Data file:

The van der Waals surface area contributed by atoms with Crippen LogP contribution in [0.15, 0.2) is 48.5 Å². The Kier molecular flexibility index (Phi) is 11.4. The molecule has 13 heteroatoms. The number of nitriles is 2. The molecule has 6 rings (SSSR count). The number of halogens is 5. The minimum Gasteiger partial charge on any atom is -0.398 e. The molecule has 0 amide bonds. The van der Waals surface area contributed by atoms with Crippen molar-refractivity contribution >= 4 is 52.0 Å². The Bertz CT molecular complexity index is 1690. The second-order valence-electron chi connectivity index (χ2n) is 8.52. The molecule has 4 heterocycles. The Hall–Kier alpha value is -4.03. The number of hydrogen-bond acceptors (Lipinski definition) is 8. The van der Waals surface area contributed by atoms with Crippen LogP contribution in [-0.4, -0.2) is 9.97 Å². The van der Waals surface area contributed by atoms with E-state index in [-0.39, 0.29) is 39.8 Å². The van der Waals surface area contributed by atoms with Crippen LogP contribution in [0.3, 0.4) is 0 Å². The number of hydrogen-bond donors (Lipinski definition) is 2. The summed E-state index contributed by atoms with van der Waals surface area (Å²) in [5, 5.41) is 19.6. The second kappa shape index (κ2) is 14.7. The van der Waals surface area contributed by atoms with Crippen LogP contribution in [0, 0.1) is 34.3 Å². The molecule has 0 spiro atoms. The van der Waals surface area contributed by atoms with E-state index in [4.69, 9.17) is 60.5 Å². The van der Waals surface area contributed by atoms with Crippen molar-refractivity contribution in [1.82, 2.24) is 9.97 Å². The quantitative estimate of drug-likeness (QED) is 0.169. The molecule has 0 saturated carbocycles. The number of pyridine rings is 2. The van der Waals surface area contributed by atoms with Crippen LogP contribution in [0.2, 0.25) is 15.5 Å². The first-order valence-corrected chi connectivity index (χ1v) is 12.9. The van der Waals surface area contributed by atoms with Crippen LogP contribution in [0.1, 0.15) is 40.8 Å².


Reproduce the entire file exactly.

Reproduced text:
The van der Waals surface area contributed by atoms with Crippen LogP contribution in [0.15, 0.2) is 48.5 Å². The Kier molecular flexibility index (Phi) is 11.4. The molecule has 13 heteroatoms. The number of nitriles is 2. The molecule has 6 rings (SSSR count). The number of halogens is 5. The minimum Gasteiger partial charge on any atom is -0.398 e. The molecule has 0 amide bonds. The van der Waals surface area contributed by atoms with Crippen molar-refractivity contribution >= 4 is 52.0 Å². The Bertz CT molecular complexity index is 1690. The second-order valence-electron chi connectivity index (χ2n) is 8.52. The molecule has 4 heterocycles. The Hall–Kier alpha value is -4.03. The number of hydrogen-bond acceptors (Lipinski definition) is 8. The van der Waals surface area contributed by atoms with Crippen LogP contribution in [-0.4, -0.2) is 9.97 Å². The van der Waals surface area contributed by atoms with E-state index in [-0.39, 0.29) is 39.8 Å². The van der Waals surface area contributed by atoms with Crippen LogP contribution in [0.3, 0.4) is 0 Å². The number of hydrogen-bond donors (Lipinski definition) is 2. The summed E-state index contributed by atoms with van der Waals surface area (Å²) in [5, 5.41) is 19.6. The second kappa shape index (κ2) is 14.7. The van der Waals surface area contributed by atoms with Crippen LogP contribution in [0, 0.1) is 34.3 Å². The molecule has 0 spiro atoms. The van der Waals surface area contributed by atoms with E-state index in [4.69, 9.17) is 60.5 Å². The van der Waals surface area contributed by atoms with Crippen molar-refractivity contribution in [1.82, 2.24) is 9.97 Å². The quantitative estimate of drug-likeness (QED) is 0.169. The molecule has 0 saturated carbocycles. The number of pyridine rings is 2. The van der Waals surface area contributed by atoms with Crippen LogP contribution in [0.2, 0.25) is 15.5 Å². The first-order valence-corrected chi connectivity index (χ1v) is 12.9. The van der Waals surface area contributed by atoms with Crippen LogP contribution in [0.1, 0.15) is 40.8 Å².